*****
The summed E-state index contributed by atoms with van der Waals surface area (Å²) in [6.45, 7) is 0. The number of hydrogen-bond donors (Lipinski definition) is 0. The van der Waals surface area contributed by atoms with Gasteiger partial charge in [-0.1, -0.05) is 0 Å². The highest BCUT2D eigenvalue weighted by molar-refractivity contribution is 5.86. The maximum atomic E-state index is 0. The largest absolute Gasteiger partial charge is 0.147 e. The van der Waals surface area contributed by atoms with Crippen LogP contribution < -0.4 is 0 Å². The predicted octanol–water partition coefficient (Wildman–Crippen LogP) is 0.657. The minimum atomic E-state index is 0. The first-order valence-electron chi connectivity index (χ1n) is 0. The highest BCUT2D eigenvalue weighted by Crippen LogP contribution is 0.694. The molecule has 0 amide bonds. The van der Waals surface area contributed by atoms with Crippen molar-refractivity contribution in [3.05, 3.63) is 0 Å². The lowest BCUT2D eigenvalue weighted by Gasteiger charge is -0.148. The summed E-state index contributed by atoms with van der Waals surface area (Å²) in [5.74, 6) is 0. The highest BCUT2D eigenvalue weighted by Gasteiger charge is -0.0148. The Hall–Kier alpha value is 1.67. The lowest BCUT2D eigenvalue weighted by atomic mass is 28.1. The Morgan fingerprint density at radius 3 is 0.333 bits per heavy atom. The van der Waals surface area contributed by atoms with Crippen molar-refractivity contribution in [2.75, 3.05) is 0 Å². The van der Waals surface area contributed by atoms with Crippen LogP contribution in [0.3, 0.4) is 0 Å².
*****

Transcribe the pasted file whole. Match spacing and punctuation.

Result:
The summed E-state index contributed by atoms with van der Waals surface area (Å²) in [6.45, 7) is 0. The number of hydrogen-bond donors (Lipinski definition) is 0. The van der Waals surface area contributed by atoms with Gasteiger partial charge in [-0.1, -0.05) is 0 Å². The highest BCUT2D eigenvalue weighted by molar-refractivity contribution is 5.86. The maximum atomic E-state index is 0. The largest absolute Gasteiger partial charge is 0.147 e. The van der Waals surface area contributed by atoms with Crippen LogP contribution < -0.4 is 0 Å². The predicted octanol–water partition coefficient (Wildman–Crippen LogP) is 0.657. The minimum atomic E-state index is 0. The first-order valence-electron chi connectivity index (χ1n) is 0. The highest BCUT2D eigenvalue weighted by Crippen LogP contribution is 0.694. The molecule has 0 amide bonds. The van der Waals surface area contributed by atoms with Crippen molar-refractivity contribution in [3.05, 3.63) is 0 Å². The lowest BCUT2D eigenvalue weighted by Gasteiger charge is -0.148. The summed E-state index contributed by atoms with van der Waals surface area (Å²) in [5.74, 6) is 0. The highest BCUT2D eigenvalue weighted by Gasteiger charge is -0.0148. The Hall–Kier alpha value is 1.67. The lowest BCUT2D eigenvalue weighted by atomic mass is 28.1. The Morgan fingerprint density at radius 3 is 0.333 bits per heavy atom. The van der Waals surface area contributed by atoms with Crippen molar-refractivity contribution in [2.75, 3.05) is 0 Å². The van der Waals surface area contributed by atoms with Crippen LogP contribution in [0.3, 0.4) is 0 Å².